Tresemme, Nexxus Uplift Alberto Culver's Sales | Adweek Tresemme, Nexxus Uplift Alberto Culver's Sales | Adweek
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Tresemme, Nexxus Uplift Alberto Culver's Sales

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Alberto-Culver, the maker of St. Ives and Noxzema, cut second quarter ad spending by 14.5 percent. But that didn't stop bargain-seeking consumers from purchasing its salon-level haircare products, resulting in a major boost for brands like Tresemme and Nexxus.

The company reported today (Monday) that second quarter sales fell 1.4 percent to $344.3 million, compared with $349.4 million for the year-ago period. CEO V. James Marino, however, said he was optimistic about his family of brands, including a highly anticipated marketing campaign and makeover of St. Ives in the fourth quarter.

Advertising and promotional spending decreased as a result of “lower media rates, a shift in the U.S. to higher trade promotional spending and lower investment in St. Ives” as the company readies for its late summer/fall launch, Marino said in an earnings call this morning. Thus far, Alberto Culver has spent $14 million on advertising in 2009, excluding online, per Nielsen. Last year, it spent $109 million.

Alberto Culver is no Procter & Gamble or Unilever when it comes to spending, but its strategy in a recession is to go after the salon-driven consumer. Women might be less prone to go to the hairdresser, instead, they're more likely to splurge on an occasional bottle of Nexxus Dualiste or Tresemme 24 Hour Body for the same results, according to the company.

These two brands—Tresemme and Nexxus—have fared particularly well in tough times. Tresemme posted double digit sales growth in the U.S. and overseas. Nexxus also saw “strong sales growth” in its latest quarter, per Alberto Culver.

Sales of other brands, such as Alberto VO5, decreased by “low single digits,” Marino said, due to discontinued styling items. Additionally, St. Ives fell by “mid-single digits,” in part because last year’s introduction of Elements—a line of natural ingredient-based scrubs and cleaners—didn’t “gain the traction at retail we’d hoped for,” he said.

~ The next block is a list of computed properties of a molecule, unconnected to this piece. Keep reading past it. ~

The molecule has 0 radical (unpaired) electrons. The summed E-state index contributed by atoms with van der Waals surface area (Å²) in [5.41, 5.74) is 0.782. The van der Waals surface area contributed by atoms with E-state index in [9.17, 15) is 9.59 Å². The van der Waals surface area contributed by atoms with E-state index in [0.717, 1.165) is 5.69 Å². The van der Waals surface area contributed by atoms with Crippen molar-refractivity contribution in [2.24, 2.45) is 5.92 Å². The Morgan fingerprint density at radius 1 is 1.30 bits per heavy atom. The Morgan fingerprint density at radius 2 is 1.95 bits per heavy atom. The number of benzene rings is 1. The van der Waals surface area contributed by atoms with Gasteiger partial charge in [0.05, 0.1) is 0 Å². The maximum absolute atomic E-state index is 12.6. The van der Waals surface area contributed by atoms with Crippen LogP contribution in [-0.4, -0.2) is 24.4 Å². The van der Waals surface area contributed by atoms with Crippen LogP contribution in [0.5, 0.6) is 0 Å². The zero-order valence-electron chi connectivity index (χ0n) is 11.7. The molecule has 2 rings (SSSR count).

All that will soon change, Marino said, adding that the brand now has a new team and an agency behind it. (Alberto Culver ditched Campbell Mithun, Minneapolis, and hired a new lead agency: Wieden & Kennedy, Portland, Ore.) In addition to a makeover of St. Ives, the company will also reorganize some of the high-performing SKUs of the Elements line under the St. Ives trademark. “St. Ives has a lot of positive consumer attributes, and we think we’ve come a long way to begin to unlock a message that will resonate with consumers,” Marino said.

Regarding current consumer buying habits, Marino said haircare shoppers tend to buy heavily based on promotion. One reason why its brands are doing well, compared to brands with much lower “opening price points,” is because consumers are willing to take the "opportunity to move up to something [they] believe to be of a higher quality and image, and it doesn’t cost [them] as much as it used to," Marino said.

Separately, the company next year will kick off a major campaign for Noxzema, which it acquired from P&G last fall for $81 million. The effort, Marino said, will focus on “what Noxzema is all about to current and future users of the brand.”